Summary judgment is authorized if "the pleadings, depositions, answers to interrogatories, and admissions on file, together with the affidavits, if any, show that there is no genuine issue as to any material fact and that the moving party is entitled to a judgment as a matter of law." Fed.R.Civ.P. 56(c); accord Anderson v. Liberty Lobby, Inc., 477 U.S. 242, 250, 106 S. Ct. 2505, 2511, 91 L. Ed. 2d 202 (1986). "[A]t the summary judgment stage the judge's function is not himself to weigh the evidence and determine the truth of the matter but to determine whether there is a genuine issue for trial." Anderson, 477 U.S. at 249, 106 S. Ct. at 2511. "[T]he substantive law will identify which facts are material. Only disputes over facts that might affect the outcome of the suit under the governing law will properly preclude the entry of summary judgment. Factual disputes that are irrelevant or unnecessary will not be counted." Id. at 248, 106 S. Ct. at 2510.
The moving party bears the burden of proving that no genuine issue of material fact exists. Celotex Corp. v. Catrett, 477 U.S. 317, 323, 106 S. Ct. 2548, 2552-53, 91 L. Ed. 2d 265 (1986). In determining whether the moving party has satisfied the burden, the court considers all inferences drawn from the underlying facts in a light most favorable to the party opposing the motion, and resolves all reasonable doubts against the moving party. Anderson, 477 U.S. at 255, 106 S.Ct. at 2513-14; see Matsushita Elec. Indus. Co. v. Zenith Radio Corp., 475 U.S. 574, 587-88, 106 S. Ct. 1348, 1356-57, 89 L. Ed. 2d 538 (1986). The moving party may rely solely on his pleadings to satisfy this burden. Celotex, 477 U.S. at 323-24, 106 S.Ct. at 2552-53; Fed.R.Civ.P. 56(c).
"[A]ll that is required [to proceed to trial] is that sufficient evidence supporting the claimed factual dispute be shown to require a jury or judge to resolve the parties' differing versions of the truth at trial." Anderson, 477 U.S. at 249, 106 S. Ct. at 2510 (quoting First Nat'l Bank v. Cities Serv. Co., 391 U.S. 253, 288-89, 88 S. Ct. 1575, 1592, 20 L. Ed. 2d 569 (1968)). Summary judgment is mandated, however, "against a party who fails to make a showing sufficient to establish the existence of an element essential to that party's case, and on which that party will bear the burden of proof at trial." Celotex, 477 U.S. at 322, 106 S. Ct. at 2552.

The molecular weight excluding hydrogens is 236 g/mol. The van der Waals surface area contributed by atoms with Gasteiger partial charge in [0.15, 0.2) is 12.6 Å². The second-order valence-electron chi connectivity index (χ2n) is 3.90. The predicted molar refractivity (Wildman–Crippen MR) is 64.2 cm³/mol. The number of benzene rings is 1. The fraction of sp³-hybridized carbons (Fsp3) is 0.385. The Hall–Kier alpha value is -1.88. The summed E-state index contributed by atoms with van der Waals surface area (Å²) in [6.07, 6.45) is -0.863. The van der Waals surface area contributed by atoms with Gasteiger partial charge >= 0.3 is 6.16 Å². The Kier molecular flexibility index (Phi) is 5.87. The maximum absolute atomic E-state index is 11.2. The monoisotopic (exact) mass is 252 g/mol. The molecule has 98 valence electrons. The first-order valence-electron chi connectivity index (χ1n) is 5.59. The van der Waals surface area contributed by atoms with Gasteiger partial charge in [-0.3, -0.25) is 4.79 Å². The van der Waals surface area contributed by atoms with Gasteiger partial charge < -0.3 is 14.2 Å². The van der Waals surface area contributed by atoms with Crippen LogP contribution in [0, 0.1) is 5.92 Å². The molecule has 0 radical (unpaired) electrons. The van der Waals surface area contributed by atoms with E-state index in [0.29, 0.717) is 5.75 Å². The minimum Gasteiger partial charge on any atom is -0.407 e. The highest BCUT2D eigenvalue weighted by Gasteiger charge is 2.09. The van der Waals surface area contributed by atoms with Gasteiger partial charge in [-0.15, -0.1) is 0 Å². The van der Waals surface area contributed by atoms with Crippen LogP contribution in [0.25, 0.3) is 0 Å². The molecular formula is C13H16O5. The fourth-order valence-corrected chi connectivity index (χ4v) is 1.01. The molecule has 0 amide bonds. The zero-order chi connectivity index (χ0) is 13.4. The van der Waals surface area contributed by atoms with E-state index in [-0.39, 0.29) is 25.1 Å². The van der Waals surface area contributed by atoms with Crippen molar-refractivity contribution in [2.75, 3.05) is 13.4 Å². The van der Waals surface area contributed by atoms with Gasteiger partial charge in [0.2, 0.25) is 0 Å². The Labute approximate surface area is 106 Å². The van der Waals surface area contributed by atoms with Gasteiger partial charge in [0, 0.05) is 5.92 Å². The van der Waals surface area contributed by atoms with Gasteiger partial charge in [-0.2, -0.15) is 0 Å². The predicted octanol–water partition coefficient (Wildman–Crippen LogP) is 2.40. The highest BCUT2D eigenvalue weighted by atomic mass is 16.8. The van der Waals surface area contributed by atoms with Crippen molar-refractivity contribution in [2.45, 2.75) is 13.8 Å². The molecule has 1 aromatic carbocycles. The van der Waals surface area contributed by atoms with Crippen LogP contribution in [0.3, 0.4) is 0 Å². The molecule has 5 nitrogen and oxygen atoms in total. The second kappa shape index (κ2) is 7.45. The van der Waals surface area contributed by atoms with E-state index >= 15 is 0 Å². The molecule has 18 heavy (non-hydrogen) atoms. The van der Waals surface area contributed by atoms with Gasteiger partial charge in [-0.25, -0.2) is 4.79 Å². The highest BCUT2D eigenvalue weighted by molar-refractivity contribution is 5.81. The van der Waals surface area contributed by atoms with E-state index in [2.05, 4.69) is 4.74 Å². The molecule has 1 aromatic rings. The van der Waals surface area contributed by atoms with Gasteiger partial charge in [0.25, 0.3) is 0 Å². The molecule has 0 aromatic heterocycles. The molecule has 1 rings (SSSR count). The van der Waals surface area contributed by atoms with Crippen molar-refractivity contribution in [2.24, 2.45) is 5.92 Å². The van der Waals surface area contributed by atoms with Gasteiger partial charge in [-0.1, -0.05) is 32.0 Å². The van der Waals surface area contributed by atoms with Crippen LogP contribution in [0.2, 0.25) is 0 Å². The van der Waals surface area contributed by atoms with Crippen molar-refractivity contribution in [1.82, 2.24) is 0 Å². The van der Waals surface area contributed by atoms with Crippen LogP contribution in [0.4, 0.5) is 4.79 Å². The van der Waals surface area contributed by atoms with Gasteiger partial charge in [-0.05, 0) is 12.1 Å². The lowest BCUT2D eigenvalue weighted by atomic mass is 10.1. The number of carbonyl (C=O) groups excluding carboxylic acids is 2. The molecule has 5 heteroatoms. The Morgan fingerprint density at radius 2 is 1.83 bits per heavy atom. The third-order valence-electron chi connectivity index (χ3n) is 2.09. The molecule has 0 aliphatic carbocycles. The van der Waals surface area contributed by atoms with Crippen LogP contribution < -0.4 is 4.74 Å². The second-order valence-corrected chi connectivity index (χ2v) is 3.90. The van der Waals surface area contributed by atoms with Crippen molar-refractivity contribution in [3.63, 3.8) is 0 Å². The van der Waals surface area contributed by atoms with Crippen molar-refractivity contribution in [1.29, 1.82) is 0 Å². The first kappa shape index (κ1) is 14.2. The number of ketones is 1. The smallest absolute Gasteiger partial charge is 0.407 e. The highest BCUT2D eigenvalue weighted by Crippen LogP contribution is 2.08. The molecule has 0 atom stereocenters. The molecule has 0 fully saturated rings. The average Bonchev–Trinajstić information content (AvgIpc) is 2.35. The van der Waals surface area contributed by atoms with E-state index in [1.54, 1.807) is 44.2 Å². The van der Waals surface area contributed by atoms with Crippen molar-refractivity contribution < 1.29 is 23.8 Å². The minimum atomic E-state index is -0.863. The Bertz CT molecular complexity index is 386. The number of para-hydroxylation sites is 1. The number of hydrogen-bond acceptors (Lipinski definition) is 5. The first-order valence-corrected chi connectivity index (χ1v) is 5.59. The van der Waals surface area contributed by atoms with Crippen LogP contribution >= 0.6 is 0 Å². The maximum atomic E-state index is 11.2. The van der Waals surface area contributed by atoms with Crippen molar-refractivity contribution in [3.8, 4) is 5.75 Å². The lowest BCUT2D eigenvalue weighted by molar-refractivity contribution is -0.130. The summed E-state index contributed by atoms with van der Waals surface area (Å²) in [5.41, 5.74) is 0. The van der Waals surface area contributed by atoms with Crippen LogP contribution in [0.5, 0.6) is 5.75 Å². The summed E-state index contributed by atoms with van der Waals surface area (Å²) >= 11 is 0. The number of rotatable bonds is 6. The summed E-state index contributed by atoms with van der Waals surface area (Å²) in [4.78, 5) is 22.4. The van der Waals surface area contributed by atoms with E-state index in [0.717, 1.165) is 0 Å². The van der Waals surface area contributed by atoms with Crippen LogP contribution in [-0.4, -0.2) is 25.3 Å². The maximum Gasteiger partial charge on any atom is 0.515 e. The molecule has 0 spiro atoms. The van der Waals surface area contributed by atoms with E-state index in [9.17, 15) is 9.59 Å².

B. Professional Malpractice
Orr has claimed that Black was negligent in representing Brumlik, because he failed to take proper account of the Iturrey tapes, and because he failed to properly protect Brumlik from the civil tax consequences of his guilty plea. In his motion for summary judgment, Black asserts that an attorney should not be liable for malpractice in a criminal case unless the prospective plaintiff is innocent of the crime for which he was tried. Black also claims that Orr is collaterally estopped from raising the issue of malpractice with regard to Black's representation of Brumlik in the criminal case, because Brumlik's motion for habeas corpus based on ineffective assistance of counsel was denied. Finally, Black asserts that he should not be held liable for any tax problems indirectly caused by Brumlik's debriefing because those issues were outside the scope of Black's responsibility, which was strictly limited to the criminal proceeding.
Generally, in a claim for legal malpractice plaintiffs must plead and prove (1) the attorney's employment; (2) the attorney's neglect of a reasonable duty; and (3) the attorney's negligence resulted in and was the proximate cause of loss to the client/plaintiff. See Mayo v. Engel, 733 F.2d 807, 811 (11th Cir.1984) (interpreting Florida law). Black asserts that the court should determine as a matter of law that a malpractice plaintiff's criminal conduct is the proximate cause of any loss a plaintiff suffers as a result of that conduct. Although a number of states have considered the situation, the issue apparently is one of first impression in Florida. This court therefore must interpret Florida law to determine what rule Florida courts most would likely adopt. See Nichols v. Anderson, 837 F.2d 1372, 1375 (5th Cir. 1988).